# Partial order on self-adjoint extensions?

Is there a natural partial order and/or lattice structure on the set of closed symmetric or self-adjoint extensions of a densely defined, unbounded, symmetric operator on a Hilbert space? Any reference where such order structures are discussed?

One sometimes encounters references to the "minimal" or "maximal" self-adjoint extension. It'd be nice to see this terminology fit in a more general order structure context.

Update: Since the answer appears to be Yes (cf. Rafe Mazzeo's answer below), an immediate extension to the original question comes to mind. Is there a simple relation between the spectra and spectral projections of comparable self-adjoint extensions?

Update: Just a clarifying remark, since part of the relevant information is hidden in the comments to Rafe Mazzeo's answer below. Given an operator $A$ on $H$, the partial order on the closed extensions is the same as the inclusion relation $\subseteq$ on closed subspaces of $H\times H$, applied to the graphs of the closed extensions of $A$. The lattice operations are the usual lattice operations on closed linear subspaces of $H\times H$. The relation to boundary conditions of elliptic PDEs are discussed at length in the book "Distributions and Operators" by Gerd Grubb and the references therein.

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Yes. First define $D_{\max} = \{u \in H: Au \in H\}$ and $D_{\min}$ as the graph closure in $H \times H$ of the graph of $A$ over some "core domain". In the usual PDE examples, one should think of $D_{\max}$ as consisting of all $L^2$ functions such that $Au$, defined as a distribution, happens to lie in $L^2$, and the core domain in this case is something like $\mathcal C^\infty_0$. The basic theorem states that the closed extensions of $A$ (relative to the given core domain, or equivalently, $D_{\min}$, are in one-to-one correspondence with $D_{\max}/D_{\min}$. The self-adjoint extensions are in one-to-one correspondence with the Lagrangian subspaces of this quotient (where, in the PDE setting, where say $A = \Delta$), the symplectic form is the natural one induced on the boundary value and normal derivative of a function by Green's formula. Thus there is a lattice structure on the space of all closed extensions. A good basic introduction to this point of view for elliptic boundary problems is in Gerry Folland's book Partial Differential Equations'. Another very good source is the recent Springer book by Gerd Grubb "Distributions and Operators"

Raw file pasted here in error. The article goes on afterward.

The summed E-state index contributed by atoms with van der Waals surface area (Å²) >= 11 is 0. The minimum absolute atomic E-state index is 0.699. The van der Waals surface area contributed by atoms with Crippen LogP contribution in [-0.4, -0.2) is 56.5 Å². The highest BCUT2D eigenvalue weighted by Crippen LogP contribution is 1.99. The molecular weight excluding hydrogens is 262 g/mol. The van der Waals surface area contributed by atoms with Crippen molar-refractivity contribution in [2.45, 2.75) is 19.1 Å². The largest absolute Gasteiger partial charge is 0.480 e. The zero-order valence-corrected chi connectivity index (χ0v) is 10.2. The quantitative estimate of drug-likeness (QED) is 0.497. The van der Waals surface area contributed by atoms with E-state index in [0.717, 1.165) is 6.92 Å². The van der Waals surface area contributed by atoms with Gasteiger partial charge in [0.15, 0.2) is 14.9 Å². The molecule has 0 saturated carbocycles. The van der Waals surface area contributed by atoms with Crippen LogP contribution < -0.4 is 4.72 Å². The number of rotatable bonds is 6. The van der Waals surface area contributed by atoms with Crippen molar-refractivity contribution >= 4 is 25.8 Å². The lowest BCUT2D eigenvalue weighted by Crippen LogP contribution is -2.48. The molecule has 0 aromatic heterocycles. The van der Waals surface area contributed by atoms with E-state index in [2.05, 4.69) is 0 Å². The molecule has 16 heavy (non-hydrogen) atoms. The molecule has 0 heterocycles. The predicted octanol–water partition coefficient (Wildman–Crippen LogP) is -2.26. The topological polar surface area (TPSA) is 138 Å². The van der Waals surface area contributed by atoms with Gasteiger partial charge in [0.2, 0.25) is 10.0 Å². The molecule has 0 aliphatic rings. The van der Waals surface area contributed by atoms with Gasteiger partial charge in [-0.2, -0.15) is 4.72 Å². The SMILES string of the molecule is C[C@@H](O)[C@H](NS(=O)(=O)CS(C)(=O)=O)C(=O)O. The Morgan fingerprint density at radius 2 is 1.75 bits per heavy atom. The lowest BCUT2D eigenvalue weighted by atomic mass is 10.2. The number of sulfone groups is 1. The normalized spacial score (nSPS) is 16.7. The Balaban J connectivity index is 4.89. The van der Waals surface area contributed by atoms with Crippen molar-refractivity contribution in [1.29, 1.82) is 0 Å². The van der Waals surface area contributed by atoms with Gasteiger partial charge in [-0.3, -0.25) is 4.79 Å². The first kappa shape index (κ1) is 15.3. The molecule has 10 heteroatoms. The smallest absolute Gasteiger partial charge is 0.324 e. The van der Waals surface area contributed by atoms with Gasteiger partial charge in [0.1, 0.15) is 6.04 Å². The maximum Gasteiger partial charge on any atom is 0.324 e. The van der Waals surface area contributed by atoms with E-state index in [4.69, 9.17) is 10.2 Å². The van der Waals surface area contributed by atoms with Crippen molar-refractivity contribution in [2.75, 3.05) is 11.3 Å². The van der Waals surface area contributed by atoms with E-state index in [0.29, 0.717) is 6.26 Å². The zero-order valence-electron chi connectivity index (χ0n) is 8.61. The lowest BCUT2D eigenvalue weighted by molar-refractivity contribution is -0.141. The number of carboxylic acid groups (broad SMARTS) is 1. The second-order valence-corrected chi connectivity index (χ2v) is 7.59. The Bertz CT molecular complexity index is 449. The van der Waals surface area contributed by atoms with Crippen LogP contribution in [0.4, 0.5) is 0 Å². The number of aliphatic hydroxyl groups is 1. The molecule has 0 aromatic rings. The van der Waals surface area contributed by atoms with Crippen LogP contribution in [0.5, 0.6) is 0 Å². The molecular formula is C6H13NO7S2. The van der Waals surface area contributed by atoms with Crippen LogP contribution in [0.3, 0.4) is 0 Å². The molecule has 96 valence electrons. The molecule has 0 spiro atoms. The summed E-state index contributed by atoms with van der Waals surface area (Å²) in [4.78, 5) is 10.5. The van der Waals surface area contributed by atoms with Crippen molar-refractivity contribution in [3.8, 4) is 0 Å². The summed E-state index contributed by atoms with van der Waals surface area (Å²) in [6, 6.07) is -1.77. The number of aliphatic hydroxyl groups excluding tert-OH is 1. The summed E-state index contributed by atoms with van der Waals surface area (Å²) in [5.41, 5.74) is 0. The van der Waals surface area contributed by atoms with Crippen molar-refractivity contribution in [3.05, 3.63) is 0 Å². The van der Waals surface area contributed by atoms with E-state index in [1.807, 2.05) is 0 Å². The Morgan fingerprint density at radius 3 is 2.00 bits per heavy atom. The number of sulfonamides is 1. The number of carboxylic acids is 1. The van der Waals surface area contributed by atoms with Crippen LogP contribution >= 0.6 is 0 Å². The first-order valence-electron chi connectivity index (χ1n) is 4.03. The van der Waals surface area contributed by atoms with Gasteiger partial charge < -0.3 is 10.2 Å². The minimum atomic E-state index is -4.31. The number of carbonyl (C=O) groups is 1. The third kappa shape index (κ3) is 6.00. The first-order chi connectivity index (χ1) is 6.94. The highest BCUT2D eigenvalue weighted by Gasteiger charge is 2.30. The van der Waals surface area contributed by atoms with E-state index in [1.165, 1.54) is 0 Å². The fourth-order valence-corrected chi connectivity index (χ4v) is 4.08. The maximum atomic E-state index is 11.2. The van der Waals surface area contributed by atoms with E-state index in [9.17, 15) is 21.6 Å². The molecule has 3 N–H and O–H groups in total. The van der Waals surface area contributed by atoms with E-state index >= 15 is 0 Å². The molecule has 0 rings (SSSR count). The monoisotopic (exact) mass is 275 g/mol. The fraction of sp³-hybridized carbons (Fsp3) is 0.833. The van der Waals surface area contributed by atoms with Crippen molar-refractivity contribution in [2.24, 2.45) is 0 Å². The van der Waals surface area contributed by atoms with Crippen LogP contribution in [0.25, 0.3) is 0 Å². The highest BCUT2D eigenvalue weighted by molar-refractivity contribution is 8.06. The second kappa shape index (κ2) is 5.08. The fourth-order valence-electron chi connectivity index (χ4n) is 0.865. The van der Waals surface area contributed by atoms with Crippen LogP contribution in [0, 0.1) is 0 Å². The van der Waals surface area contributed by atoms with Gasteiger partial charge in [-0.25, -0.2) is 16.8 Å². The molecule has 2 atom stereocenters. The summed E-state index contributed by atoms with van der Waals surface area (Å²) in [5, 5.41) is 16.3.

Could you give a page reference for the quotient space $D_\max/D_\min$? I'm having trouble parsing your definition of it, or finding it in the references provided. –  Francois Ziegler Oct 29 '12 at 1:27
Look in the two references I cited for more about $D_{\max}/D_{\min}$. Also look in the old book by Matthias Lesch (on the arXiv in about '94) to see how this theory works out in the setting of Dirac operators on spaces with isolated conic singularities, where the quotient of maximal by minimal domains is finite dimensional. There is a lot of literature also about the ODE case (references in Grubb and Lesch I believe) which is also very explicit. There is very little relationship between the spectra for different self-adjoint extensions - again examples in the ODE case show this. –  Rafe Mazzeo Oct 29 '12 at 3:31
@Rafe, I initially had some trouble (like Francois) parsing your statement about characterizing closed extensions via $D_{\max}/D_{\min}$. But then I realized... Duh! The partial order on extensions is just the inclusion $\subseteq$ of the graphs in $H\times H$. The closed extensions are then in correspondence with the usual lattice of closed subspaces of $D_{\max}/D_{\min}$. BTW, I had trouble finding a discussion of this point in Folland. However, Grubb does discuss extensions at length in his Chapter 13, with helpful references. –  Igor Khavkine Oct 29 '12 at 14:08
Sorry that my initial answer was sloppily written and I didn't double-check the references to see that they actually said what I hoped they would ;) For the issue of how the spectrum depends on boundary conditions, just look at $d^2/dx^2$ on $L^2([0,1])$ with mixed boundary conditions $a_0 u(0) + b_0 u_x(0) = 0$ and $a_1 u(1) + b_1 u_x(1) = 0$. You can track how the eigenvalues vary as $a/b$ varies `in the circle''; there are interesting monotonicity properties. –  Rafe Mazzeo Oct 29 '12 at 23:09